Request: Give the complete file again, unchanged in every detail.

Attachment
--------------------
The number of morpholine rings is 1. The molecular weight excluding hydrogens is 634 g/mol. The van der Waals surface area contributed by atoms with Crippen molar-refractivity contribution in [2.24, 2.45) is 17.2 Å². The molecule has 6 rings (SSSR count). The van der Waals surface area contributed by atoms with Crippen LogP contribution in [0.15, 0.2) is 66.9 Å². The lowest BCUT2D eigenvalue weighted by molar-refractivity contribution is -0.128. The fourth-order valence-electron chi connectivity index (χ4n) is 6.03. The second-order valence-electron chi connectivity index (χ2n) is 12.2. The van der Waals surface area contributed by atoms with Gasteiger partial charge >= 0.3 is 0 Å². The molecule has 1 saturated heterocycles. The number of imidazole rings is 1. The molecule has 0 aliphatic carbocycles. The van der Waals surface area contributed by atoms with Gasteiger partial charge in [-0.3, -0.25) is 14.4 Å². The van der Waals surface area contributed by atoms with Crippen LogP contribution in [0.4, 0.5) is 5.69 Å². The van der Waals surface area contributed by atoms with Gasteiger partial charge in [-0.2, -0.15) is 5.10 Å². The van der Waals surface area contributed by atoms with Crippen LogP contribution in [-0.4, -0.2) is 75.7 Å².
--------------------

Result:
The number of morpholine rings is 1. The molecular weight excluding hydrogens is 634 g/mol. The van der Waals surface area contributed by atoms with Crippen molar-refractivity contribution in [2.24, 2.45) is 17.2 Å². The molecule has 6 rings (SSSR count). The van der Waals surface area contributed by atoms with Crippen LogP contribution in [0.15, 0.2) is 66.9 Å². The lowest BCUT2D eigenvalue weighted by molar-refractivity contribution is -0.128. The fourth-order valence-electron chi connectivity index (χ4n) is 6.03. The second-order valence-electron chi connectivity index (χ2n) is 12.2. The van der Waals surface area contributed by atoms with Gasteiger partial charge >= 0.3 is 0 Å². The molecule has 1 saturated heterocycles. The number of imidazole rings is 1. The molecule has 0 aliphatic carbocycles. The van der Waals surface area contributed by atoms with Gasteiger partial charge in [-0.3, -0.25) is 14.4 Å². The van der Waals surface area contributed by atoms with Crippen LogP contribution in [0.4, 0.5) is 5.69 Å². The van der Waals surface area contributed by atoms with Gasteiger partial charge in [-0.2, -0.15) is 5.10 Å². The van der Waals surface area contributed by atoms with Crippen LogP contribution in [-0.4, -0.2) is 75.7 Å².